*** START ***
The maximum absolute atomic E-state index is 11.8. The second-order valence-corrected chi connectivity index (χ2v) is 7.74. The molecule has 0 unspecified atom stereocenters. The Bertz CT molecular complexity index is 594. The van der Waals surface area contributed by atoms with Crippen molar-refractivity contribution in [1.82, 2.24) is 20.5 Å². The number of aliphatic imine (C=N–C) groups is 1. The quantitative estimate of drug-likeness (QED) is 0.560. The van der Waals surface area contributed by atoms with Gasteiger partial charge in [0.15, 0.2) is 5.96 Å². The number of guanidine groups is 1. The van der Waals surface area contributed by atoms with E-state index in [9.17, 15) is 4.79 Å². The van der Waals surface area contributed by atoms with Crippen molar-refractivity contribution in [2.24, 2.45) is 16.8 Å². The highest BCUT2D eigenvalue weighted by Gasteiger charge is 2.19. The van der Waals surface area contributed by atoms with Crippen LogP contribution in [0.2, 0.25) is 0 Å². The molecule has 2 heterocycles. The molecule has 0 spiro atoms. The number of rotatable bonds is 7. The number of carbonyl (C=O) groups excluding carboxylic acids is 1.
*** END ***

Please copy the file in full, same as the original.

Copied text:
The maximum absolute atomic E-state index is 11.8. The second-order valence-corrected chi connectivity index (χ2v) is 7.74. The molecule has 0 unspecified atom stereocenters. The Bertz CT molecular complexity index is 594. The van der Waals surface area contributed by atoms with Crippen molar-refractivity contribution in [1.82, 2.24) is 20.5 Å². The number of aliphatic imine (C=N–C) groups is 1. The quantitative estimate of drug-likeness (QED) is 0.560. The van der Waals surface area contributed by atoms with Gasteiger partial charge in [0.15, 0.2) is 5.96 Å². The number of guanidine groups is 1. The van der Waals surface area contributed by atoms with E-state index in [9.17, 15) is 4.79 Å². The van der Waals surface area contributed by atoms with Crippen molar-refractivity contribution in [2.24, 2.45) is 16.8 Å². The highest BCUT2D eigenvalue weighted by Gasteiger charge is 2.19. The van der Waals surface area contributed by atoms with Crippen LogP contribution in [0.2, 0.25) is 0 Å². The molecule has 2 heterocycles. The molecule has 0 spiro atoms. The number of rotatable bonds is 7. The number of carbonyl (C=O) groups excluding carboxylic acids is 1.